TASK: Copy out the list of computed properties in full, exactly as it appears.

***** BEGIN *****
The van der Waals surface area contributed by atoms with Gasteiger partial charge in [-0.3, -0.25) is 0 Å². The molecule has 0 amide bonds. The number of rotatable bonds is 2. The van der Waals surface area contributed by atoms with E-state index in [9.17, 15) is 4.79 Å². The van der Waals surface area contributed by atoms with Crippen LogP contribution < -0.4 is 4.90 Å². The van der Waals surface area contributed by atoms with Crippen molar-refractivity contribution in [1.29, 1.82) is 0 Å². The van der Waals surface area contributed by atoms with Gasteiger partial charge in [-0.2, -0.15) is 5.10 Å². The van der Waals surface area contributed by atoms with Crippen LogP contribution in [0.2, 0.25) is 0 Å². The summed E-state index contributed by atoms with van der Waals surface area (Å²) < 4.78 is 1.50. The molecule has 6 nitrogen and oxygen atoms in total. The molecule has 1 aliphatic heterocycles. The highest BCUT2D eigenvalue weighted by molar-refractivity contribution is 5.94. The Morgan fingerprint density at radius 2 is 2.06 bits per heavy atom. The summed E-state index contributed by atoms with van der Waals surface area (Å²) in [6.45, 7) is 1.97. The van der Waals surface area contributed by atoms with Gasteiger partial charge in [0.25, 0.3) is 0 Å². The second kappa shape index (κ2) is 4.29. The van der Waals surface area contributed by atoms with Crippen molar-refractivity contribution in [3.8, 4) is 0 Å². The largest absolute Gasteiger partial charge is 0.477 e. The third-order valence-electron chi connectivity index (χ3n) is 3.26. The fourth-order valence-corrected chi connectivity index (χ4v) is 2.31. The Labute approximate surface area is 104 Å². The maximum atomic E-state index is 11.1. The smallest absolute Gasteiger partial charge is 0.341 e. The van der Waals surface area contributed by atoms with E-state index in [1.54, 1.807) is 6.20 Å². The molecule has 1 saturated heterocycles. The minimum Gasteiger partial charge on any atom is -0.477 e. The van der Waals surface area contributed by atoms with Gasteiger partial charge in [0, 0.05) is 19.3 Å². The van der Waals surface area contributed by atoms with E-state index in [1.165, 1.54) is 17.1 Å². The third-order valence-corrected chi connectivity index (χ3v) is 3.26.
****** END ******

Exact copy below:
The van der Waals surface area contributed by atoms with Gasteiger partial charge in [-0.3, -0.25) is 0 Å². The molecule has 0 amide bonds. The number of rotatable bonds is 2. The van der Waals surface area contributed by atoms with E-state index in [9.17, 15) is 4.79 Å². The van der Waals surface area contributed by atoms with Crippen LogP contribution < -0.4 is 4.90 Å². The van der Waals surface area contributed by atoms with Crippen molar-refractivity contribution in [1.29, 1.82) is 0 Å². The van der Waals surface area contributed by atoms with Gasteiger partial charge in [-0.2, -0.15) is 5.10 Å². The van der Waals surface area contributed by atoms with Crippen LogP contribution in [0.2, 0.25) is 0 Å². The summed E-state index contributed by atoms with van der Waals surface area (Å²) < 4.78 is 1.50. The molecule has 6 nitrogen and oxygen atoms in total. The molecule has 1 aliphatic heterocycles. The highest BCUT2D eigenvalue weighted by molar-refractivity contribution is 5.94. The Morgan fingerprint density at radius 2 is 2.06 bits per heavy atom. The summed E-state index contributed by atoms with van der Waals surface area (Å²) in [6.45, 7) is 1.97. The van der Waals surface area contributed by atoms with Gasteiger partial charge in [0.25, 0.3) is 0 Å². The second kappa shape index (κ2) is 4.29. The van der Waals surface area contributed by atoms with Crippen molar-refractivity contribution in [3.8, 4) is 0 Å². The largest absolute Gasteiger partial charge is 0.477 e. The third-order valence-electron chi connectivity index (χ3n) is 3.26. The fourth-order valence-corrected chi connectivity index (χ4v) is 2.31. The Labute approximate surface area is 104 Å². The maximum atomic E-state index is 11.1. The smallest absolute Gasteiger partial charge is 0.341 e. The van der Waals surface area contributed by atoms with E-state index in [1.54, 1.807) is 6.20 Å². The molecule has 1 saturated heterocycles. The minimum Gasteiger partial charge on any atom is -0.477 e. The van der Waals surface area contributed by atoms with Gasteiger partial charge in [0, 0.05) is 19.3 Å². The van der Waals surface area contributed by atoms with E-state index in [1.165, 1.54) is 17.1 Å². The third-order valence-corrected chi connectivity index (χ3v) is 3.26.